Liverpool parts with Dalglish: The unlikely, 17-month affirmation of King Kenny


Ultimately, Kenny Dalglish’s image will be untarnished by his Liverpool return, though there were enough high profile setbacks to justify a minor addendum to his legacy. The team owners explicitly targeted Champions League, a goal few though unreasonable. Some even picked Liverpool to compete for the title, but they didn’t. They never even pushed for top four. Along the way, they more-readily wrapping themselves in Suárez-driven race controversy than inspiring soccer. Perhaps if some of the players had stepped up, the potholes wouldn’t have defined a trophy-winning season; then again, you can’t separate the manager from that.

Who in Liverpool’s squad exceeded expectations this season? It’s a great way to measure managerial quality, yet man-for-man, when you look at this team and ask “Did Kenny get the most out of him”, the answer is always no. Some of the players most-readily associated with Dalglish’s approval (Stewart Downing, Charlie Adam) proved to be the biggest disappointments.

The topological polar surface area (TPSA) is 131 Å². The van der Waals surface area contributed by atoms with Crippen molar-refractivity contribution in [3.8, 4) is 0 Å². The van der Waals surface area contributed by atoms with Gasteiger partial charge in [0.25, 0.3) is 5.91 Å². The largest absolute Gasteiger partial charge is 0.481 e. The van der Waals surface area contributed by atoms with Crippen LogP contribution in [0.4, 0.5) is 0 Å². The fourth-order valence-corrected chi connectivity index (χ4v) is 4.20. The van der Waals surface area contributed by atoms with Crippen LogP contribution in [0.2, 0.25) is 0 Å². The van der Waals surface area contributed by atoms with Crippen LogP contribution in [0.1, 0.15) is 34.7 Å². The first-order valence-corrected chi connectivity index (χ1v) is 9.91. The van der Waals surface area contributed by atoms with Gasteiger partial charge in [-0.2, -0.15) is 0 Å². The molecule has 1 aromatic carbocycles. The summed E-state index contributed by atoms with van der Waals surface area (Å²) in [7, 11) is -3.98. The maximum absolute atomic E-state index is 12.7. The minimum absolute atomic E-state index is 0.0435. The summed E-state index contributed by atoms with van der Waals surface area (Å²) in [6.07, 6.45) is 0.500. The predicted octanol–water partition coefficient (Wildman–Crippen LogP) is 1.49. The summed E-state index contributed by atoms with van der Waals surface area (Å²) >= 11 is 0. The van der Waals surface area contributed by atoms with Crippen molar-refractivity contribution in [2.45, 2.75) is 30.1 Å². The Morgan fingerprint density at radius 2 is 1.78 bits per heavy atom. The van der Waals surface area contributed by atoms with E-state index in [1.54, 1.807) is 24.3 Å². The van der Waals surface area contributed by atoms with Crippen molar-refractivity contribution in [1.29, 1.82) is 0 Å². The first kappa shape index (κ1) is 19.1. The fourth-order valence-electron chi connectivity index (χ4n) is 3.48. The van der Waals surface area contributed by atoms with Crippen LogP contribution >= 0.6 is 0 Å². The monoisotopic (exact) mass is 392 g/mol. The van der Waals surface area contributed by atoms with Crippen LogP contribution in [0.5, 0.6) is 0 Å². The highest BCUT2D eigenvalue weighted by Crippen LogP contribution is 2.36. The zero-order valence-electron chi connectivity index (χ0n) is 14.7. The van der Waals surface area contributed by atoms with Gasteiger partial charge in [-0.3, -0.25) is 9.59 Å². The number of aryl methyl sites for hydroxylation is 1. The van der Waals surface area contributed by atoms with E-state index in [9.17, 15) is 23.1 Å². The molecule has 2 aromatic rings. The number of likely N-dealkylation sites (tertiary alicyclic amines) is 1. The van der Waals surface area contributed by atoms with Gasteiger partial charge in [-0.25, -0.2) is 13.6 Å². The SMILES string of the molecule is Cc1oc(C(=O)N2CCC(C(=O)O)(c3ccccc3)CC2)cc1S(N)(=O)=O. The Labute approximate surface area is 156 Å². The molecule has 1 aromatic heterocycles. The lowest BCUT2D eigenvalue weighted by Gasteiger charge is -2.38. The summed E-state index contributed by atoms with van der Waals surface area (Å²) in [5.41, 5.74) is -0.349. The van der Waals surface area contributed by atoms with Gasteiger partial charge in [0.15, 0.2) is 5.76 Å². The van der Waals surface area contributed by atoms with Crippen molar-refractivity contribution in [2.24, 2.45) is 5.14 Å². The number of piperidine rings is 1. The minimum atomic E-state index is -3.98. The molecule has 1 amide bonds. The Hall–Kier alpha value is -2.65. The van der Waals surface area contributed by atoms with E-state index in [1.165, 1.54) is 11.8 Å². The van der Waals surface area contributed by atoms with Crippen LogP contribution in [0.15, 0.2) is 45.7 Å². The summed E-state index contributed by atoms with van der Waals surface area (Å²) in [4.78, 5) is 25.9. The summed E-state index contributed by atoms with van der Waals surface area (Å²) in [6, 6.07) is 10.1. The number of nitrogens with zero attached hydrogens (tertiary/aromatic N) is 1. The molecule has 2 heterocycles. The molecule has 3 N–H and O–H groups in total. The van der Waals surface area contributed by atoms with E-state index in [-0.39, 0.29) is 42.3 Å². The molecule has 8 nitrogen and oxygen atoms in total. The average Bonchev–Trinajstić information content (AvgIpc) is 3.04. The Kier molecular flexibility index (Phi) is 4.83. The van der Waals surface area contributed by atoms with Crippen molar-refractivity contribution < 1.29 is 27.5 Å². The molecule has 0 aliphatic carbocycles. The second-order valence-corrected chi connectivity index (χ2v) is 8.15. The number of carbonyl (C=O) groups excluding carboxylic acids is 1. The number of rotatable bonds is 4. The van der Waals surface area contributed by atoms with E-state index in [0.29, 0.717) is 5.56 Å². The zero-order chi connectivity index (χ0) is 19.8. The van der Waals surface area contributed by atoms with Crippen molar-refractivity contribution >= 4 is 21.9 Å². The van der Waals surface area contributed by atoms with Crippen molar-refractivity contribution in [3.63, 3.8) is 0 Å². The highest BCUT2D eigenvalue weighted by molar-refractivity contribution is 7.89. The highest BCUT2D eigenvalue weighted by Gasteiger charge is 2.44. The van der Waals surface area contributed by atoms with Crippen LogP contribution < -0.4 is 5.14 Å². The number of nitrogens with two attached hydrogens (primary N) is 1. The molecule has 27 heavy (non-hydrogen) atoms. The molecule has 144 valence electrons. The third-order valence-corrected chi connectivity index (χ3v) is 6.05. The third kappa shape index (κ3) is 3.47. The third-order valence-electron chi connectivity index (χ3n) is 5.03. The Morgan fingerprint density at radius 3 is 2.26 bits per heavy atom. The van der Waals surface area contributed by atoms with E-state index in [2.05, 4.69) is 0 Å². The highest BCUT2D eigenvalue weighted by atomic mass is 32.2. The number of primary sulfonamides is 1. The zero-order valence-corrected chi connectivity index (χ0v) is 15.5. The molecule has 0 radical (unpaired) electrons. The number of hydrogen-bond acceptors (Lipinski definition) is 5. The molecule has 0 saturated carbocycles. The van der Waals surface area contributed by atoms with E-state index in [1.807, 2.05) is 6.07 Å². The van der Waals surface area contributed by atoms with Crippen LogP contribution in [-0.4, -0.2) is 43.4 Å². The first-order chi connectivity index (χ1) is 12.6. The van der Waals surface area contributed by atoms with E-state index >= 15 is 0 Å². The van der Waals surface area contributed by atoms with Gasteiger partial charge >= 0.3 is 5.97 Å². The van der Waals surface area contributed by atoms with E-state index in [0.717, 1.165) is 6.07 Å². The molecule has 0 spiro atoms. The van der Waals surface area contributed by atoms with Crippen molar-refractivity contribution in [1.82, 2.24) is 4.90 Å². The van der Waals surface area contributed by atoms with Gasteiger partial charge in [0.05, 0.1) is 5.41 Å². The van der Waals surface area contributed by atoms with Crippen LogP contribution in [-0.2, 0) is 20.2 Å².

Tactically reactive, unable to generate goals, Liverpool never looked the part of a team that spent over $190 million last summer. Perhaps most embarrassingly, the new-look Reds – looking all Moneyball-y amid their new management team and the financial backing that came with it – finished behind cross-towners Everton, a team who’s losing talent (Mikel Arteta) as fast as they can acquire it (Nikica Jelavic). The rivalry on Mersey aside, the Toffees are a benchmark: If you’re an affluent club and can’t eclipse them, you’re doing something wrong.